/ / Article

Research Article | Open Access

Volume 2018 |Article ID 5467413 | 7 pages | https://doi.org/10.1155/2018/5467413

# Exponential Inequalities for Positive Linear Mappings

Accepted16 Sep 2018
Published01 Oct 2018

#### Abstract

In this article, we present exponential-type inequalities for positive linear mappings and Hilbert space operators, by means of convexity and the Mond-Pečarić method. The obtained results refine and generalize some known results. As an application, we present extensions for operator-like geometric and harmonic means inequalities.

#### 1. Introduction

Let be the algebra of bounded linear operators on a complex Hilbert space If is positive, we write Further, we use the notation for the cone of all positive operators in For two self-ajoint operators , we write if . For a real-valued function of a real variable and a self-adjoint operator , the value is understood by means of the functional calculus.

Let be a real interval of any type. A continuous function is said to be operator convex if holds for each and every pair of self-adjoint operators , with spectra in . The notation will be used in the sequel to denote the class of all positive operators satisfying , for some positive scalars and . A linear map is said to be positive if whenever . If, in addition, , it is said to be normalized.

If is operator convex, then, for any normalized positive linear map , we have [1, 2]while we have the reversed inequality if is operator concave, for any self-adjoint operator with spectrum in .

Inequality (1) is not true if is a convex function (rather than operator convex). However, in the interesting paper , various complementary inequalities have been presented for convex and concave functions. For example, it is shown that, for any positive number , one can find a constant such thatfor the twice differentiable convex function and any self-adjoint operator on with spectrum in

Earlier, it has been shown that, for any continuous real valued function , one can find positive constants and such that 

In Proposition 10, we present a special case of (2) for a particular choice of ; however we present a simple proof for completeness. Then as an application, we present several improvements and extensions of (2) and (3) for a log-convex function .

In the sequel, we adopt the following notations. For a given function , definewhereIf no confusion arises, we will simply write and

Also, for , defineprovided that exists.

It is clear that, for a convex function , one haswhile the inequalities are reversed for a concave function .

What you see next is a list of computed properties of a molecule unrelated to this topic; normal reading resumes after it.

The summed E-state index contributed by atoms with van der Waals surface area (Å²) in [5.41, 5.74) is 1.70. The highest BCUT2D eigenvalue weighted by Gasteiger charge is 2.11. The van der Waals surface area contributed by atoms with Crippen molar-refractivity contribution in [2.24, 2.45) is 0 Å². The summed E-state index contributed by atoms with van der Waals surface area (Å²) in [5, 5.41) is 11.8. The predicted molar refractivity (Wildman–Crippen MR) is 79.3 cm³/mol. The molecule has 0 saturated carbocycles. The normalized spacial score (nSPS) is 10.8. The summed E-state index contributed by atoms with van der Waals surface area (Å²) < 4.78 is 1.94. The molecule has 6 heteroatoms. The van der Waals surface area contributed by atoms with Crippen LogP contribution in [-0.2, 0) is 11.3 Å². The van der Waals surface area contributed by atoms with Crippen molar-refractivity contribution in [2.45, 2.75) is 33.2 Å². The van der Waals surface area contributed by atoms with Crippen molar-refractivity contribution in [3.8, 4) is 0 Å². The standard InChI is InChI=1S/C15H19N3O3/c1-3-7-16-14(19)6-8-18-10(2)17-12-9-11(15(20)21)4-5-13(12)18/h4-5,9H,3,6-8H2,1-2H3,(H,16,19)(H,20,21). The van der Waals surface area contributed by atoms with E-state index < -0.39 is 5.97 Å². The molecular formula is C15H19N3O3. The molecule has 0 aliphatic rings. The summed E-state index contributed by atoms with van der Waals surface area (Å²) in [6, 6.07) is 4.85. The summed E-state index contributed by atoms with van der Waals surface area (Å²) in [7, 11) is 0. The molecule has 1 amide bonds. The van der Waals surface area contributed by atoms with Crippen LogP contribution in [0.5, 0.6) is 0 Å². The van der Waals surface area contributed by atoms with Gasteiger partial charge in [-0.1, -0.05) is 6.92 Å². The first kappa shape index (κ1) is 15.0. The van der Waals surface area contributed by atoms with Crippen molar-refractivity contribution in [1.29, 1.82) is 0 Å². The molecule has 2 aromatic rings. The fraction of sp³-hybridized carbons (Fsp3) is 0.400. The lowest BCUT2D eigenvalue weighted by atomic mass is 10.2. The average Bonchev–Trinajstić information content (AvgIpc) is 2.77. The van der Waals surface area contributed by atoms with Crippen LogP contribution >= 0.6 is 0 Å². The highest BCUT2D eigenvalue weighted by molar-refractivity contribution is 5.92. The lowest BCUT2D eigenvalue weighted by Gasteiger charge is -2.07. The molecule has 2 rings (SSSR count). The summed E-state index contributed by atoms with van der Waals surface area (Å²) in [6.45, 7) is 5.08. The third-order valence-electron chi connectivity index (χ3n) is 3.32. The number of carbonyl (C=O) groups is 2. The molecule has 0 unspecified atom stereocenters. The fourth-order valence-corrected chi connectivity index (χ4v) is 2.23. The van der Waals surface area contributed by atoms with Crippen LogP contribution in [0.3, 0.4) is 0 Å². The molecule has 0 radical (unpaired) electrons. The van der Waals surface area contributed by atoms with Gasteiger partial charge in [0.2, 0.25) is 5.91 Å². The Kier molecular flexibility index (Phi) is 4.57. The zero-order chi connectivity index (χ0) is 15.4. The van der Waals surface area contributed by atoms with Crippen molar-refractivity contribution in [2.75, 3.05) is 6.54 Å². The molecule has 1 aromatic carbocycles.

Remark 1. Notice that if is convex on an interval containing , then (7) is still valid for any . That is, does not need to be in

Now, if is log-convex, we have the inequality , which simply reads as followswhere the second inequality is due to the arithmetic-geometric inequality. We refer the reader to  for some detailed discussion of (8).

Another useful observation about log-convex functions is the following. If is log-convex on and if is such that , (7) implies Simplifying this inequality implies the following.

Lemma 2. Let be log-convex. If is differentiable at , then

In this article, we present several inequalities for log-convex functions based on the Mond-Pečarić method. In particular, we present inequalities that can be viewed as exponential inequalities for log-convex functions. More precisely, we present inequalities among the quantities and

Another interest in this paper is to present inequalities for operator-like means when filtered through normalized positive linear maps. That is, it is known that, for an operator mean and two positive invertible operators , one has  In particular, we show complementary inequalities for the geometric and harmonic operator-like means, when Of course, when , these are not operator means. Our results can be considered as extensions of [7, Theorem 2.2].

#### 2. Main Results

Now we proceed to the main results, starting with a complementary result of [8, Corollary 2.5] and [5, Proposition 2.1].

Proposition 3. Let be log-convex, , and be a normalized positive linear map. Thenwhere

Proof. The first and the second inequalities follow from [5, Proposition 2.1] and the fact that . So we have to prove the other inequalities. Applying a standard functional calculus argument for the operator in (8), we getFollowing , we have, for , where That is, By setting , we obtain With this choice of , we have , which, together with (16), complete the proof.

Notice that Proposition 3 can be regarded as an operator extension of [9, Theorem 2.5] and a refinement of [8, Corollary 2.5].

Corollary 4. Let and be a normalized positive linear map. Then, for ,where the generalized Kantrovich constant is defined by

Proof. The result follows immediately from Proposition 3, by letting

Remark 5. Corollary 4 presents a refinement of the corresponding result in [10, Lemma 2].

As another application of Proposition 3, we have the following bounds for operator means. To simplify our statement, we will adopt the following notations. For a given function and two positive operators and satisfying , we write

Corollary 6. Let be such that for some positive scalars Then, for any linear map (not necessarily normalized) and any log-convex function ,

Proof. From the assumption , we have Therefore, if is log-convex on , Proposition 3 impliesfor any normalized positive linear map In particular, for the given , define Then, is a normalized linear mapping and the above inequalities imply, upon conjugating with , the desired inequalities.

In particular, Corollary 6 can be utilized to obtain versions for the geometric and harmonic operator means, as follows.

Corollary 7. Let be such that for some positive scalars Then, for any linear map (not necessarily normalized) and for , where and is as in Corollary 4.

Proof. Noting that the function is log-convex on for , the result follows by direct application of Corollary 6.

Remark 8. Recently in [7, Theorem 2.2], the authors proved that if are two positive operators, thenTherefore, Corollary 7 can be regarded as an extension and a reverse for the above inequality, under the assumption with .